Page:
Dropping Diagnostics to Build Something
Deva Chan's dream job is working as a photographer for National Geographic. In real life, however, photography is a "money-consuming hobby" while she works toward a degree in bioengineering at the University of California, Berkeley. In addition to her studies and her photography avocation, Chan also balances a lab job and a boyfriend. Add to this daunting list the role as president of the university's Engineering in Medicine and Biology Society. Not surprisingly, she lists "balancing and prioritizing" as the most difficult challenge.
When Chan arrived at UC Berkeley, she planned to pursue science and math with the long-term goal of getting into med school. But along the way, she discovered a new interest. "I took a lot of science and math and liked it, but when I took a couple of engineering classes, I changed my mind about what I wanted to do," says Chan. For Chan, there was a conceptual difference between medicine and engineering. "I liked the idea of applying what I've learned rather than doing diagnostic work."
The most surprising quality of university life for Chan was the accessibility of professors. "A lot of people are afraid to approach professors and staff," notes Chan. "But they're a lot more approachable than people think."
E-mail Deva at firstname.lastname@example.org
Working with Cells and Numbers
Amy Shi arrived at MIT expecting to study biology. But along the way, she discovered an interest in numbers. "I realized I liked working with a concrete basis for decisions and facts," says Shi. "I wanted to do medicine either as a radiologist or a pediatrician. I thought I would do pre-med at MIT, but now I'm interested in engineering applications in medicine."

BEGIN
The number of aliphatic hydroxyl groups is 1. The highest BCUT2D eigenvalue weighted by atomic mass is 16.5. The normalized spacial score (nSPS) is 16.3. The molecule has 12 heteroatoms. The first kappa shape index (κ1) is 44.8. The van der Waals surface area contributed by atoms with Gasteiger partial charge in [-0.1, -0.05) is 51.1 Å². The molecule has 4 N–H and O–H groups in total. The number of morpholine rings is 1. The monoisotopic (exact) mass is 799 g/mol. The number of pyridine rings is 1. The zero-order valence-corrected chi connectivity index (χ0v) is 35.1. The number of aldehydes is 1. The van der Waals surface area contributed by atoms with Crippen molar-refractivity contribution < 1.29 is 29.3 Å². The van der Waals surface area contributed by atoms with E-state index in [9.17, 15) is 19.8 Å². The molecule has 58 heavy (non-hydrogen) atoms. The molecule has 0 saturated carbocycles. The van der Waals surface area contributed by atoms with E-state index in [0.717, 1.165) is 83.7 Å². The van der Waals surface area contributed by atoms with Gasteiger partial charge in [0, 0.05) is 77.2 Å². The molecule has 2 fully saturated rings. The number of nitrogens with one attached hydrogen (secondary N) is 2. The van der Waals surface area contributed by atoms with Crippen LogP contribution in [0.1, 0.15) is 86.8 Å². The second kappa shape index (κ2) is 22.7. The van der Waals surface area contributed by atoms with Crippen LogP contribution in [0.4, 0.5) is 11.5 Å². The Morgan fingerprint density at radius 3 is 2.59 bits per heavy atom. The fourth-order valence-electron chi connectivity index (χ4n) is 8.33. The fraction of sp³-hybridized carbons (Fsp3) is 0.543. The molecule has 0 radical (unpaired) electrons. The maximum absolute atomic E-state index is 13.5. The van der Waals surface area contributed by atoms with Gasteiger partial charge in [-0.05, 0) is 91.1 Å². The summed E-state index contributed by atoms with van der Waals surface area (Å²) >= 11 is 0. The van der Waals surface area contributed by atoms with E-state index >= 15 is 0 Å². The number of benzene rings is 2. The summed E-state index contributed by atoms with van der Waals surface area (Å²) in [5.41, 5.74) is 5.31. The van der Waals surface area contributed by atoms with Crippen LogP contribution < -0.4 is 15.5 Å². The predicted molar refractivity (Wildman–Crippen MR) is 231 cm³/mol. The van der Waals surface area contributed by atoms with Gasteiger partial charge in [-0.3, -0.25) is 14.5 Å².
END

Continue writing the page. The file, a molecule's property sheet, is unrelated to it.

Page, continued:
So Shi blended her fascination with math and her interest in biology and decided to major in chemical engineering with a minor in biomedical engineering.
Shi is the current president of MIT's Biomedical Engineering Society, plus she works in a biomedical lab, involving the cutting-edge work of identifying markers for somatic stem cells. Under the guidance of her mentor, James Sherley, Shi is working with fibroblast cell lines. "Our aim is to find a relationship between the centrosomes inside the cell and the way chromosomes are selected."
After graduation, Shi plans to study biomedical engineering in graduate school. Ultimately, Shi wants to continue her research work at a biotech or pharmaceutical company.
E-mail Amy at a_shi@MIT.EDU
Hammering with Math
Joe Fan's future was mapped out early on, ever since he developed a love for math as a child. For young Joe, math was as "tangible and concrete" as a tool. "Math is like a hammer," insists Fan. "It gives you direction and backs up opinions." Fan is now putting math to work in his studies at the Industrial Engineering and Operations Research Department at the University of California, Berkeley.
When he finishes his studies, Fan expects to take his engineering tools to the abstract challenge of designing logistics systems. "I would like to work on logistics for a company with a huge network of offices and warehouses," says Fan. "I want to work on both the engineering and financial planning involved in logistics networks."
For the moment, Fan heads up Berkeley's chapter of the Institute of Industrial Engineers. Through IIE, Fan gets exposed to a variety of job possibilities for engineers. "We bring in professionals who talk about what kinds of careers are out there," he says.
Fan chose to study at Berkeley after visiting Northwestern and Columbia. Part of the reason he settled on Berkeley was his love for the area. "I had friends who recommended Berkeley, but it wasn't just because of the school. I also really liked the Bay Area."
E-mail Joe at email@example.com